WASHINGTON — Spanish launch startup PLD Space is redesigning one of the rockets it is developing so that it can launch twice as much mass to low Earth orbit.
The changes follow a 10-month European Space Agency review that concluded launching up to 300 kilograms to a 500-kilometer orbit on a single rocket would be better than 150 kilograms as originally envisioned. ESA’s review was part of a 300,000-euro (roughly $350,000) investment in PLD Space’s efforts.
“After some analysis, we decided to increase the payload capacity, enabling us to offer more options for dedicated flight,” Raúl Torres, PLD Space CEO, said by email.
The upgraded design allows the inclusion of a kick stage, he said, that can circularize the orbits of satellites.
PLD Space also renamed the rocket Miura 5, dropping Arion 2 name that was at times confusingly similar to the Ariane rockets built by ArianeGroup. The new name also reflects the number of engines on the rocket’s first stage.
PLD Space still plans to conduct a maiden launch of the Miura 5 in 2021, specifically in the third quarter. The suborbital Miura 1 (formerly Arion 1) remains unchanged and on track for a 2019 launch, the company said.
The changes to the Miura 5 distance the launcher from Rocket Lab’s Electron, which is designed to launch 150 kilograms to a 500-kilometer orbit (though Electron can lift up to 225 kilograms maximum). Miura 5 is also closer now to Virgin Orbit’s LauncherOne, which is designed for missions between 300 and 500 kilograms.
Marco Caceres, a Teal Group analyst covering launch activity, said the rocket redesign makes sense for a company that wants to win a slice of the burgeoning satellite constellation market.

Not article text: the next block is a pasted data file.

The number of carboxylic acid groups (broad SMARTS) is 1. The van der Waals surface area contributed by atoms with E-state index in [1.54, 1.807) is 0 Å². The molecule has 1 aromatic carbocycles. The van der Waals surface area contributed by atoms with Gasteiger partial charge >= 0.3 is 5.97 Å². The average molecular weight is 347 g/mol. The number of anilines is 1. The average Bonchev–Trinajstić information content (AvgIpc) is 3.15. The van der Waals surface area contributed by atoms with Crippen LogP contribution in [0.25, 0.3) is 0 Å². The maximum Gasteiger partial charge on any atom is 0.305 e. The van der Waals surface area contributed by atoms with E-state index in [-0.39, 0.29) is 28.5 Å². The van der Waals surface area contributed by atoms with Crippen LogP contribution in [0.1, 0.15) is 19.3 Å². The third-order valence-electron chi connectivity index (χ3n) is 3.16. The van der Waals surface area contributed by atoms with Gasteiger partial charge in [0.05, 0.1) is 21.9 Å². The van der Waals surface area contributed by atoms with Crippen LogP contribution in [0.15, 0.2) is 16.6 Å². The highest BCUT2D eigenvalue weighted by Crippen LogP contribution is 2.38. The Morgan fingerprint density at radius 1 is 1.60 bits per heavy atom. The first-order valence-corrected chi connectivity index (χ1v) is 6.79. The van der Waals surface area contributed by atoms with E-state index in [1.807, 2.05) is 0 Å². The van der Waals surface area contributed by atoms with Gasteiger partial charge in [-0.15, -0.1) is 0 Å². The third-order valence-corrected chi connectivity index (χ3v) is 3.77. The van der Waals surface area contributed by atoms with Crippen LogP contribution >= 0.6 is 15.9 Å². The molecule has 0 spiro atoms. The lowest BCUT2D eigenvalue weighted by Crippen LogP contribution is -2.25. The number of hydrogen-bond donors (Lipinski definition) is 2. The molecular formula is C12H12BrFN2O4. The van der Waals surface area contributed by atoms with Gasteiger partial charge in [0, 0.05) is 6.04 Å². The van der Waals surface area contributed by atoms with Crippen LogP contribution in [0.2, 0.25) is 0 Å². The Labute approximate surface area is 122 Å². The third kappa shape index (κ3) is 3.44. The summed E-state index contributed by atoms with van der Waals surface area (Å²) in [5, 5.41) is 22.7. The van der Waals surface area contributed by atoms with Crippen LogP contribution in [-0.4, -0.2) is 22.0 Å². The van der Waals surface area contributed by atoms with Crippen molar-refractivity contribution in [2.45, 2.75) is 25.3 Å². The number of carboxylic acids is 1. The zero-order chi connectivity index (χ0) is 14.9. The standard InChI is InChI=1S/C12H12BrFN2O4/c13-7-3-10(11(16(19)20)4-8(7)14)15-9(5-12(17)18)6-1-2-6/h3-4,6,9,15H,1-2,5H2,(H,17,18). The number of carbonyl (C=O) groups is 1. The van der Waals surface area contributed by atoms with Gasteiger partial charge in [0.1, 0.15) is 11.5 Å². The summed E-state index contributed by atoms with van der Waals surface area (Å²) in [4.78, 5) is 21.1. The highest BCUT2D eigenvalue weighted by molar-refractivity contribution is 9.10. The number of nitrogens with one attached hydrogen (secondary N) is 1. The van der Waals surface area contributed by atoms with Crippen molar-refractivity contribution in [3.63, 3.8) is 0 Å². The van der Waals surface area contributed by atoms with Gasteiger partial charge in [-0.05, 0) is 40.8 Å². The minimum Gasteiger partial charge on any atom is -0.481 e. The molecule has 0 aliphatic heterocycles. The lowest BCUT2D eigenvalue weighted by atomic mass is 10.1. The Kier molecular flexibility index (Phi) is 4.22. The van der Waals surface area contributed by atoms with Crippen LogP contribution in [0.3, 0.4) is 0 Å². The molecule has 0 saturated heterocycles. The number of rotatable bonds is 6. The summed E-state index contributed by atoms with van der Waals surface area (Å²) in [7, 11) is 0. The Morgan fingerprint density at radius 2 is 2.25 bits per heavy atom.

“Much of the growth seems to be in the range of 250 to 500 kilograms per satellite,” Caceres said. “So if you’ve got a rocket that is only going to be able to launch 100 to 150 kilograms, you are going to exclude being able to launch even one or two of those size satellites.”
Megaconstellation company OneWeb, which hopes to orbit thousands of satellites for global internet services, says its first-generation satellites have a mass of 145 kilograms, meaning they would be able to fit in PLD Space’s original rocket. Other constellations are likely to be larger, however. Telesat’s demonstration satellite from Surrey Satellite Technology Limited, which launched on an Indian PSLV in January, has a mass of 168 kilograms. The company has yet to say how big the satellites will be in its envisioned 300-satellite constellation.
Caceres said the number of constellations under development, many revealed through the U.S. Federal Communications Commission’s approval process, makes the case for substantial launch demand in the coming years that small-launch companies will want to pursue.
“It’s possible that you are going to need all the launch vehicle capacity in the world to get these systems up,” he said. “You would want to position yourself to win a dozen contracts here and there.”
Torres said PLD Space sees demand from commercial constellations today, but mainly for Earth observation and information management. The company doesn’t anticipate relying on government demand, he said, not that it would turn away such customers.
Torres said PLD Space still plans a reusable first stage for Miura 5. Recovering the stage will involve a combination of several technologies, including parachutes, he said, but he declined to give specifics.
“We do not want to make public our current developments in this field because [they] are very strategic for us,” he said. “Next year, we will implement all those technologies onboard our first demonstrator, MIURA 1 and we will see if everything works as designed. Fingers crossed.”